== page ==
A Usual Suspect?

William Clement 10 November 2007

William Clement

Hardy northerners and poncey southerners all feel a little bit of quaint pride for their region and we all think it’s quite jolly to mock each other about it. The mocking is always along the same old lines; and the stereotypes apply as much to food and the way we eat as to anything else.

If you think of a northerner sitting down to eat, you think of a ruddy-faced Yorkshire farmer tucking into a steaming meat pie; or you think of ‘teatime’; or Mam, Dad and the all the kids sitting in the car at the seaside on a grey day, eating fish and chips and mushy peas out of polystyrene trays.

Southerners, on the other hand, are a bit special: they flounce around reeking of garlic, nibbling at Marks and Spencer’s sushi and panicking because they’ve really no idea what to do with that kohlrabi that came in the organic veg box. And most of them think they’re just a bit more continental than Northerners: they know their terroirs and stinky cheeses and NEVER have

dinner before about nine o’clock.

There’s probably a small amount of truth in these stereotypes, if you go by anecdotes. A Northern friend of mine thinks it’s perfectly reasonable that his buttery tea is at 5.45; but it’s a bit early for me, really. Northerners have a certain obdurate Northern self-assuredness: they aren’t afraid to admit that trusty British food is good food. Whereas in the South, people don’t have such a sense of what it is to be Southern; we’re a bit insecure and are easily impressed by the Frenchified ideas that reach us from across the Channel.

But it’s simplistic to chop the country in half and say: This half eats this way, that half eats that way. The country isn’t just made up of ‘the North’ and ‘the South’, but out of many regions, and out of Scotland and Wales and Northern Ireland, too.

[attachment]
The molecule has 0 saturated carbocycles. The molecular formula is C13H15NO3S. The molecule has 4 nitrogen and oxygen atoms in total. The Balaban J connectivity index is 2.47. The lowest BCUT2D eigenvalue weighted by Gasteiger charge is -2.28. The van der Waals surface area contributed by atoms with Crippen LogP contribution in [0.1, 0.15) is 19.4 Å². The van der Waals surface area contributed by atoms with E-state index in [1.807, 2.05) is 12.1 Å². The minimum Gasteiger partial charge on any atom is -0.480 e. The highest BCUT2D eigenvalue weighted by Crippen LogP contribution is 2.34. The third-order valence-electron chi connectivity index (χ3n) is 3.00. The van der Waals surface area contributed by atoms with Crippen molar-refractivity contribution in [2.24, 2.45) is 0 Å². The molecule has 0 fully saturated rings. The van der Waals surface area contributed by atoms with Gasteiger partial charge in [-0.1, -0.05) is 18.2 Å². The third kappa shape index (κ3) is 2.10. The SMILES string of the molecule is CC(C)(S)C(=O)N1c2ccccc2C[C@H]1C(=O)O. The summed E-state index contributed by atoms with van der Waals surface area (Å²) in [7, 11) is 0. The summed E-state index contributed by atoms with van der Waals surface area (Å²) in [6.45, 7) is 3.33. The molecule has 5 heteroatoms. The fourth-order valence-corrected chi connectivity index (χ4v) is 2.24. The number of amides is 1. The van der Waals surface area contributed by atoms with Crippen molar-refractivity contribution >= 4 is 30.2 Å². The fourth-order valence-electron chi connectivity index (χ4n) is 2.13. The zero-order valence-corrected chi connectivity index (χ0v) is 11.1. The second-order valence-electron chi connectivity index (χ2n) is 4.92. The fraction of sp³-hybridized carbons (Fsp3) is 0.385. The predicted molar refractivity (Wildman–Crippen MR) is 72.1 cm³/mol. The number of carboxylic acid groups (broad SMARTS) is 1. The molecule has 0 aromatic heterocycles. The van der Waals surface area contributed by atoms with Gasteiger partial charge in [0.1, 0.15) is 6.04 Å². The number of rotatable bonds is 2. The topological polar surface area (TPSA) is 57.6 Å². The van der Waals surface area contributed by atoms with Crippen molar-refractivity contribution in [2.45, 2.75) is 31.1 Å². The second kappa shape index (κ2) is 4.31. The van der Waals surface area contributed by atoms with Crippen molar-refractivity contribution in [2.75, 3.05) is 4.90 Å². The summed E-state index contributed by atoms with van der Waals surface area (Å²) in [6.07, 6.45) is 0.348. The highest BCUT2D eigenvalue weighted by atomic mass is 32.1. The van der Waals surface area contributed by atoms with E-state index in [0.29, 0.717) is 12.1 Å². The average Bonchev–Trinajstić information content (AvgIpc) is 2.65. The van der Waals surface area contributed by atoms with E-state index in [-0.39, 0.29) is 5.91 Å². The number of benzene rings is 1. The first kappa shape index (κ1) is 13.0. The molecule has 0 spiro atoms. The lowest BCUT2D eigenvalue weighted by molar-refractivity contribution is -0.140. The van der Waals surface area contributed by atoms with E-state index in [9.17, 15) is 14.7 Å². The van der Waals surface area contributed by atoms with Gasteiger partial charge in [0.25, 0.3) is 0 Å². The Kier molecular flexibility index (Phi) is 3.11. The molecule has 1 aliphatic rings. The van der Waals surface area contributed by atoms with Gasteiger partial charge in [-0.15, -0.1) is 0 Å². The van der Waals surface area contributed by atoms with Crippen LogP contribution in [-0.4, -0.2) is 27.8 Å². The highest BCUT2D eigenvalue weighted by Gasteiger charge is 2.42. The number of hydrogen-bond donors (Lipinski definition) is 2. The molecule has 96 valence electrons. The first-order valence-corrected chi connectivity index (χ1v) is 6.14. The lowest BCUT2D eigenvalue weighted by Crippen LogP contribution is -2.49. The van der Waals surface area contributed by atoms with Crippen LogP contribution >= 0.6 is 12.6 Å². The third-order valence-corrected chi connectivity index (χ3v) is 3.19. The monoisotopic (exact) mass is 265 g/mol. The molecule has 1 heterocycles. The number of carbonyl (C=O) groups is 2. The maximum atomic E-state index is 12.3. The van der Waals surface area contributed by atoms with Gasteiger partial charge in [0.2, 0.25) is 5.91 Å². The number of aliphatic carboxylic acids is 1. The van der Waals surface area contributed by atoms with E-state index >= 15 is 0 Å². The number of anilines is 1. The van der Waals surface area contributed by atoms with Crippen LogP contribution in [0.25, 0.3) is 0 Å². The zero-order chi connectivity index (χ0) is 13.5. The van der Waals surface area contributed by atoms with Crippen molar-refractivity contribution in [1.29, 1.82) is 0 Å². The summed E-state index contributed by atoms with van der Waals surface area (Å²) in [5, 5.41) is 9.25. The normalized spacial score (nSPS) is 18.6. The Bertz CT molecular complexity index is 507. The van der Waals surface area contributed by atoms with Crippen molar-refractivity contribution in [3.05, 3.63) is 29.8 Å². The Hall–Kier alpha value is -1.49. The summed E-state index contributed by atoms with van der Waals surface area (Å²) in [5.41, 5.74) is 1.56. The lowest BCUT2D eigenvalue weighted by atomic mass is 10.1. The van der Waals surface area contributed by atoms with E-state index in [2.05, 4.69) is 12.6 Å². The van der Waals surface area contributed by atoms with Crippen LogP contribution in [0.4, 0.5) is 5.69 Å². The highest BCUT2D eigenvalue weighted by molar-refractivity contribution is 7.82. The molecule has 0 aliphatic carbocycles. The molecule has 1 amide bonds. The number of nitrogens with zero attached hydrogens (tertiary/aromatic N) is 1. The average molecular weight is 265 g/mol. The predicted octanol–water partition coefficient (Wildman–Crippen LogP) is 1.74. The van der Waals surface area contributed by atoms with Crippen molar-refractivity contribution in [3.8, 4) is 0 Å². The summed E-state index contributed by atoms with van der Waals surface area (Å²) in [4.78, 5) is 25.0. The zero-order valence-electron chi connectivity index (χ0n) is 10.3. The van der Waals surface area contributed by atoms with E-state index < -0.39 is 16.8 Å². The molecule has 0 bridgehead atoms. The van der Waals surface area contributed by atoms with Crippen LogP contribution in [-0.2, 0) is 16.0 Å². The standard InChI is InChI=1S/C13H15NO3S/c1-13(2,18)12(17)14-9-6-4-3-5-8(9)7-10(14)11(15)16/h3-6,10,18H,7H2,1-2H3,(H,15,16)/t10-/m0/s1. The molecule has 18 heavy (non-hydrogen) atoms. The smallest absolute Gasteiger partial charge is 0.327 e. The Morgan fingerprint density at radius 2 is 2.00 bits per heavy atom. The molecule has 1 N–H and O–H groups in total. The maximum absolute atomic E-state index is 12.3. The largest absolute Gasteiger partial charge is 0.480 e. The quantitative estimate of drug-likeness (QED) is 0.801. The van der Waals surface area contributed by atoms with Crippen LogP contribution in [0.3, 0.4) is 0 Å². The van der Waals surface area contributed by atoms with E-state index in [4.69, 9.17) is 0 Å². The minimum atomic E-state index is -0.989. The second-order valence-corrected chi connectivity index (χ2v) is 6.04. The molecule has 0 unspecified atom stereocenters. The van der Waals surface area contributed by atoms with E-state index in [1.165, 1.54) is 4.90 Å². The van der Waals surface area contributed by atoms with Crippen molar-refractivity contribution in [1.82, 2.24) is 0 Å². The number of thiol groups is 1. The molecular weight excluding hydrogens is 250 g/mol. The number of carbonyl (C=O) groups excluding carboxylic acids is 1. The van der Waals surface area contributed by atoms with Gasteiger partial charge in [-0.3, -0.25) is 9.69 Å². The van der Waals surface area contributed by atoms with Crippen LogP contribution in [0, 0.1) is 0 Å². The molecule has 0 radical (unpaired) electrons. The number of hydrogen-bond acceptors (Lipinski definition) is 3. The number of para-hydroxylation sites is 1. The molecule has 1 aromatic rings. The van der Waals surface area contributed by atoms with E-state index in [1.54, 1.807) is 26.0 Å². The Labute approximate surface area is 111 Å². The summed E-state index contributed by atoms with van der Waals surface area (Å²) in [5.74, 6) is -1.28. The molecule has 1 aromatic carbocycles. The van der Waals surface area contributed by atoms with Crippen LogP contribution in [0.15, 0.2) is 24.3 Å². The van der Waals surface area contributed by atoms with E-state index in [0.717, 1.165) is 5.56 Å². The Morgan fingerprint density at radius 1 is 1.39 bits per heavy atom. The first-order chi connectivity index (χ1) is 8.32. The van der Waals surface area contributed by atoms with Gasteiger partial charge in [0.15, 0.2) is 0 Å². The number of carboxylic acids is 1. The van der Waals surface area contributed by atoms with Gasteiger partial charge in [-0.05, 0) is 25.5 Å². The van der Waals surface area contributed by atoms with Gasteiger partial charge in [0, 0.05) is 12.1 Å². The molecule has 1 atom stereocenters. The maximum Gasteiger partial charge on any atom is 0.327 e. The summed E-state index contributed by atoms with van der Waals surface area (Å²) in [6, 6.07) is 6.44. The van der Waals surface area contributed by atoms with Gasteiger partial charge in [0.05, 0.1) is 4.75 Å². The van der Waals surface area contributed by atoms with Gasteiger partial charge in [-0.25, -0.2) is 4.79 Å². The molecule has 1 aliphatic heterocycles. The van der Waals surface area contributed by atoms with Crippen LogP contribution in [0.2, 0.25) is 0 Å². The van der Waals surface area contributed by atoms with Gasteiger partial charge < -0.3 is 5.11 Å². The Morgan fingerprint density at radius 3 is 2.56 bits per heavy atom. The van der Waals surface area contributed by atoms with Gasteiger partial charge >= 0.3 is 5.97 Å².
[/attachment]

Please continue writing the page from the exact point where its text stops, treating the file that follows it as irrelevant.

Maybe you could say that, because it’s a bit colder and wetter up there, things like good hearty pies are bound to be more associated with the North. But Northerners are no fonder of a good pie than Southerners; think of steak and kidney pudding from Sussex, or pasties from Cornwall. So that doesn’t really work.

In my stereotypes I characterised Northerners as wary of continental food, and Southerners as aspiring continental gastronomes. But wanting to appear continental is a middle-class pretentious thing, not a North-South divide thing. Traditional provincial food in the North and South of Britain is often easily and favourably comparable with provincial food in France (whatever the French say). Hotpot and black pudding, for example, both lovely Lancashire dishes, are any match for French cassoulet or boudin noir.

Here in Cambridge – this is a good bit of trivia – we can lay claim to the crème brûlée, which came originally from Trinity College and was called ‘Trinity burnt cream’. There is a point here; and it’s this. Different regions and different countries all across Europe have begged, borrowed and stolen ideas from other regions and made them their own; there are, therefore, lots of subtle regional variations in food, that don’t really line up neatly with the cute English idea of a North-South divide.

The other regions – Scotland, Wales, Northern Ireland – each have their regional dishes as well. Northern Ireland has soda bread, the Ulster fry, colcannon; Wales has lava bread, cakes and teabreads and Welsh cowl; Scotland, fried Mars bars aside, has wonderful Angus beef, haggis and game.

Immigrant communities in big Northern cities, Midland cities, in London – and all over the country – along with Britain’s long history of colonialism, make Britain a country full of foodie variety, not one easily divisible into a gastronomic North and South.

There are, of course, significant divides in the way different people eat: between the pretentious and the hearty, between those who love food and those who love microwaves. But for me, the big one is the rural-urban divide. It’s the game season now. At home, in rural Sussex, there are friends turning up on the doorstep wielding braces of pheasant and various dead birds. I’m missing that. I’m missing roast pheasant and bread sauce and game pie. You get that sort of thing quite easily all over rural Britain, in the North and the South, but in a town like this it’s impossible.